Our state's snowpack is 61 percent of normal for this time of year.
Auburn's rain totals are more than nine inches below normal.
And, not surprisingly, state officials are predicting another year of drought.
The bottom line - we need help from Mother Nature. While we are hoping and praying, we need to conserve, too.
So do a little rain dance if you're so inclined, but put in those low-flow showerheads as well.
Ironically, the Placer County Water Agency reports we're still in good shape regarding water resources. The Yuba and American rivers' snow surveys report 70 percent of normal. But common sense says it's never too early to start conserving.
Kudos must be paid to the local church community. Their leaders appear to see the problem clearly: If we don't start conserving now, we're going to be in more trouble later.
The Auburn Interfaith Earth Stewardship Conference got together recently to educate the community about water conservation and what it means to the foothills. This is an issue that all people can get behind, both secular and non-secular.
And the local churches have encouraged their large congregations to help spread this important message of conservation to the entire community.
So what can you do if your rain dance doesn't work? Here a few tips from the Federal Emergency Management Agency to help you conserve around the house.
- Don't pour water down the drain when there may be another use for it. Use it to water your indoor plants or garden.
- Repair dripping faucets by replacing washers. One drop per second wastes 2,700 gallons of water per year.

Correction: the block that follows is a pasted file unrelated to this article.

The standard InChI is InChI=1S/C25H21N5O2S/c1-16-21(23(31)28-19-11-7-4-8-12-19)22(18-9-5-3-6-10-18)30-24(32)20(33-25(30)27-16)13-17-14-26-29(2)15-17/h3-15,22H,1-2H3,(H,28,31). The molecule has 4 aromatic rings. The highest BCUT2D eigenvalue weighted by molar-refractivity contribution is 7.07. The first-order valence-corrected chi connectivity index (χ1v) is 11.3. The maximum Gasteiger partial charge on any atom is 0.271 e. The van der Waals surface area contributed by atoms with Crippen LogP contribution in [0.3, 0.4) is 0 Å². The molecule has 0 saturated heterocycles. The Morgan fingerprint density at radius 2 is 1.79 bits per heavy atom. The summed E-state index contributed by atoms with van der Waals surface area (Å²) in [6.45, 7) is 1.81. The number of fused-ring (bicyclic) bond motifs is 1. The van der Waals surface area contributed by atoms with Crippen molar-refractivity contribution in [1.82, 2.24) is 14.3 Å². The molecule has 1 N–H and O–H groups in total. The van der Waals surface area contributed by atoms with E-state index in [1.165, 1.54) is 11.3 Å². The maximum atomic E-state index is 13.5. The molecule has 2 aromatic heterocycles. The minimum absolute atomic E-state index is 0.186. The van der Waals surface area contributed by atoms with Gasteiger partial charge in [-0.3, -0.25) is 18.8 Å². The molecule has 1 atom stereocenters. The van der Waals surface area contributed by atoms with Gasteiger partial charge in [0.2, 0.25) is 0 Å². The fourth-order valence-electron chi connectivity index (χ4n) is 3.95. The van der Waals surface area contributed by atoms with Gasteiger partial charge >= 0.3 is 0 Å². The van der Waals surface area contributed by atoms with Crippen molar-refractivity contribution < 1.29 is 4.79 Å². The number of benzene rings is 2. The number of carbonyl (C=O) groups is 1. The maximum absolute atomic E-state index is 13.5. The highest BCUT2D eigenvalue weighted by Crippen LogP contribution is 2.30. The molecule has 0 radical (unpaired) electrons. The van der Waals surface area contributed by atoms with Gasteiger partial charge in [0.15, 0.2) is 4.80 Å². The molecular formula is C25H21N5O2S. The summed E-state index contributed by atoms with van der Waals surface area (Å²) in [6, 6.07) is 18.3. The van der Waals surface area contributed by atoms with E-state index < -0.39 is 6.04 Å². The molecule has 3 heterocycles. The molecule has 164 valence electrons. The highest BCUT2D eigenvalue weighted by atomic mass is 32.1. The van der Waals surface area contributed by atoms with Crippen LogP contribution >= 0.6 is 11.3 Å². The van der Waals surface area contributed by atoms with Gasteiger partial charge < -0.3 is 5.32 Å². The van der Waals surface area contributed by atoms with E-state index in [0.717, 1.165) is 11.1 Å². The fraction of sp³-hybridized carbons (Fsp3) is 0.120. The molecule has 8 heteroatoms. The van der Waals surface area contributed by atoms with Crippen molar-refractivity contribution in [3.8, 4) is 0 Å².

- Check all plumbing for leaks. Have leaks repaired by a plumber.
- Retrofit all household faucets by installing aerators with flow restrictors.
- Consider purchasing a low-volume toilet that uses less than half the water of older models.
- Install a toilet displacement device to cut down on the amount of water needed to flush. Place a one-gallon plastic jug of water into the tank to displace toilet flow.
- Replace your showerhead with an ultra-low-flow version.
- Avoid letting the water run while brushing your teeth, washing your face, or shaving.
- Operate automatic dishwashers only when they are fully loaded. Use the "light wash" feature, if available, to use less water.
- Hand wash dishes by filling two containers - one with soapy water and the other with rinse water.
- Operate automatic clothes washers only when they are fully loaded or set the water level for the size of your load.
So look to the skies and plead to the heavens, but also take charge and do your part to help conserve our water. We are all in this together.